It is known from practical experience that the transmission line utility will be manifested once the length of the transmission line is greater than 1/6 of the effective length of the drive rise time or fall time. For example, suppose the rise time of the components used in the design is 1 ns, and the transmission speed of the signal on the PCB wire is 2 ns/ft. As long as the length of the wire exceeds 1 inch, the transmission line effect occurs, and the potential speed is high. Circuit problems may appear. Obviously, all the wires on the board are less than 1 inch in length and there are fewer and fewer boards. Based on this understanding, it is conceivable that design engineers will encounter high-speed problems when designing components with a rise time of 1 ns.
The above problems have become worse and worse with the continuous upgrading of IC process technology.
In today's system design, devices with a rise time of 1 ns have quickly become a thing of the past. PC design engineers use a high-performance processor with a rise time of 0.5 ns to achieve a clock speed of more than 400 MHz, and the bus's operating frequency has exceeded the complex system design of 100 MHz. These design engineers already have experience in high-speed circuit design and will consider special issues in high-speed design. However, the problem of high-speed design has become more and more popular. When design engineers use new generation FPGA devices with 0.25um process technology or other standard components to design new products, these high-speed problems will be a lot of problems. Exist, the system designed is difficult to work without some types of high-speed analysis.
Signal transitions, rather than the ever-increasing clock frequency in the design, can lead to a deteriorating design environment: smaller and smaller design fault tolerances, and subtle differences in any design can lead to potential problems. One thing that cannot be mentioned here is the recent occurrence of a famous machine vision system manufacturer in the United States. This is a well-known manufacturer of machine vision systems (image detection system manufacturing) in the United States. Recently their board design engineers have encountered a very strange phenomenon. A product that has been successfully designed, manufactured and marketed seven years ago has been able to operate and work very stably and reliably. Recently, products that have been offline from the production line have had problems and the products are not working properly.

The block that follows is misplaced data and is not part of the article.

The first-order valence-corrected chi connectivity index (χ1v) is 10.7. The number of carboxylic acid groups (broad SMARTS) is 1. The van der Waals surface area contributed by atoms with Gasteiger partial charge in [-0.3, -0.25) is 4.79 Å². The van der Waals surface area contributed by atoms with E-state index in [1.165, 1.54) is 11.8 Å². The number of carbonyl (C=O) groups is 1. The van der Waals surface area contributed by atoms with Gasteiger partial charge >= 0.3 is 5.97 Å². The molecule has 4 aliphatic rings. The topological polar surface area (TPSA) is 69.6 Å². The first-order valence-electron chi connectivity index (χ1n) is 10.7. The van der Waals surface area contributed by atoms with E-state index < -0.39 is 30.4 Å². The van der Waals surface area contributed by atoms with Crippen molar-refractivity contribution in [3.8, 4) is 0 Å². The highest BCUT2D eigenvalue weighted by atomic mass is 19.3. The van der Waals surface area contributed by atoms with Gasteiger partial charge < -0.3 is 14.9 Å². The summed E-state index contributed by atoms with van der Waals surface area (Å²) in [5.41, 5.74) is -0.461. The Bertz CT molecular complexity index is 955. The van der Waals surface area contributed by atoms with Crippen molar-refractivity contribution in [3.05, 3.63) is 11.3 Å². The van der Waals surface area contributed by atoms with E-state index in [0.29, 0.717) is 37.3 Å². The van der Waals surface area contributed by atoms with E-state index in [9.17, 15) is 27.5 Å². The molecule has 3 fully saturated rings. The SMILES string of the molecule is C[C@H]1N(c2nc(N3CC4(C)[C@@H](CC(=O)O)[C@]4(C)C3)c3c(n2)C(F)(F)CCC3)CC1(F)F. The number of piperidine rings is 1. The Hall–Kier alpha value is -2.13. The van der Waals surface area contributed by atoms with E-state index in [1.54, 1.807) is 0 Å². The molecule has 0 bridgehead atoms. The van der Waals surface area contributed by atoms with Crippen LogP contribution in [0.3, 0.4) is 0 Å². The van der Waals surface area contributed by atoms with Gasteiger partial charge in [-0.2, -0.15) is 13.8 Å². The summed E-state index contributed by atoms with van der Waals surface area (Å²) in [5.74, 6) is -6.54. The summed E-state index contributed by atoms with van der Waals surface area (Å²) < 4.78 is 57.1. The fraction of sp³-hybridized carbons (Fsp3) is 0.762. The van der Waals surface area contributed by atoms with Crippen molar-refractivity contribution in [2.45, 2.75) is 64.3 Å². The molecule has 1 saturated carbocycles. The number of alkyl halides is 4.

This is a 20MHz system design, it seems that there is no need to consider the issue of high-speed design, without any design modifications, the component model used is consistent with the original design requirements. The design engineer felt very confused: Why did the system fail? Without any design modifications, the manufacturing is based on consistent electronic components in the original design. The only difference is that the electronic components used are smaller and faster, thanks to today's evolving IC manufacturing technology. So what is the cause of the system failure?
It turns out that the failure of the system is due to the introduction of signal integrity issues in the new device process technology. These problems are not encountered by design engineers in the original, proven, relatively low-speed systems.